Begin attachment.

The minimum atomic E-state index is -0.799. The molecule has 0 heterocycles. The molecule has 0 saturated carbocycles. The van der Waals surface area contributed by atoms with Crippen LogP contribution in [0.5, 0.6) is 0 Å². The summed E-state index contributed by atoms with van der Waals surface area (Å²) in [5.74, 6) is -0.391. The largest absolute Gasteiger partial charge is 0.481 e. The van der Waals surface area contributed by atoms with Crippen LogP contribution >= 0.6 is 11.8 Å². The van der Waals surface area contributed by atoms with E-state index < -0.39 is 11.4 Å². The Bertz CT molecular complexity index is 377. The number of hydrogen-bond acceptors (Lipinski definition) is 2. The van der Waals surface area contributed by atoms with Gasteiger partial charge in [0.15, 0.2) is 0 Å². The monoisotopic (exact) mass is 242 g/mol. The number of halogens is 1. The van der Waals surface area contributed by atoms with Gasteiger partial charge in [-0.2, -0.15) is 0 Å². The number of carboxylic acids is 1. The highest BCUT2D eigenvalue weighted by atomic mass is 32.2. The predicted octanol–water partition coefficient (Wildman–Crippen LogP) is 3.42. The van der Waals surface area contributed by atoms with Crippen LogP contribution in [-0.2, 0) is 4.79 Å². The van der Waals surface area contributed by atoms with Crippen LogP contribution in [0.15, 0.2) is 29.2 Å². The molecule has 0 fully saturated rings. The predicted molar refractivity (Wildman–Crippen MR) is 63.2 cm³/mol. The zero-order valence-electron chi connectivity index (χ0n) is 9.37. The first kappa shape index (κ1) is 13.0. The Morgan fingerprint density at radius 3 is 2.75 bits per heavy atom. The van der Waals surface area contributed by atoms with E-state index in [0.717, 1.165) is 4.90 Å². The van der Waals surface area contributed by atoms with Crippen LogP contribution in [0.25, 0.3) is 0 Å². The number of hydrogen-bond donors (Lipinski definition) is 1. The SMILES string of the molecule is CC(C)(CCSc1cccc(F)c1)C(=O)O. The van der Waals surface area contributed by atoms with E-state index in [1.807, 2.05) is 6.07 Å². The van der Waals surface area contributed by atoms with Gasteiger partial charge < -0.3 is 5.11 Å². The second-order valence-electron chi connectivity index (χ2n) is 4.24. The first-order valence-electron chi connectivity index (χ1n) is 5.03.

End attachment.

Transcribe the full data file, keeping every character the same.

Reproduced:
The minimum atomic E-state index is -0.799. The molecule has 0 heterocycles. The molecule has 0 saturated carbocycles. The van der Waals surface area contributed by atoms with Crippen LogP contribution in [0.5, 0.6) is 0 Å². The summed E-state index contributed by atoms with van der Waals surface area (Å²) in [5.74, 6) is -0.391. The largest absolute Gasteiger partial charge is 0.481 e. The van der Waals surface area contributed by atoms with Crippen LogP contribution >= 0.6 is 11.8 Å². The van der Waals surface area contributed by atoms with E-state index < -0.39 is 11.4 Å². The Bertz CT molecular complexity index is 377. The number of hydrogen-bond acceptors (Lipinski definition) is 2. The van der Waals surface area contributed by atoms with Gasteiger partial charge in [0.15, 0.2) is 0 Å². The monoisotopic (exact) mass is 242 g/mol. The number of halogens is 1. The van der Waals surface area contributed by atoms with Gasteiger partial charge in [-0.2, -0.15) is 0 Å². The number of carboxylic acids is 1. The highest BCUT2D eigenvalue weighted by atomic mass is 32.2. The predicted octanol–water partition coefficient (Wildman–Crippen LogP) is 3.42. The van der Waals surface area contributed by atoms with Crippen LogP contribution in [-0.2, 0) is 4.79 Å². The van der Waals surface area contributed by atoms with Crippen LogP contribution in [0.15, 0.2) is 29.2 Å². The molecule has 0 fully saturated rings. The predicted molar refractivity (Wildman–Crippen MR) is 63.2 cm³/mol. The zero-order valence-electron chi connectivity index (χ0n) is 9.37. The first kappa shape index (κ1) is 13.0. The Morgan fingerprint density at radius 3 is 2.75 bits per heavy atom. The van der Waals surface area contributed by atoms with E-state index in [0.717, 1.165) is 4.90 Å². The van der Waals surface area contributed by atoms with Crippen LogP contribution in [0.25, 0.3) is 0 Å². The number of hydrogen-bond donors (Lipinski definition) is 1. The SMILES string of the molecule is CC(C)(CCSc1cccc(F)c1)C(=O)O. The van der Waals surface area contributed by atoms with E-state index in [1.807, 2.05) is 6.07 Å². The van der Waals surface area contributed by atoms with Gasteiger partial charge < -0.3 is 5.11 Å². The second-order valence-electron chi connectivity index (χ2n) is 4.24. The first-order valence-electron chi connectivity index (χ1n) is 5.03.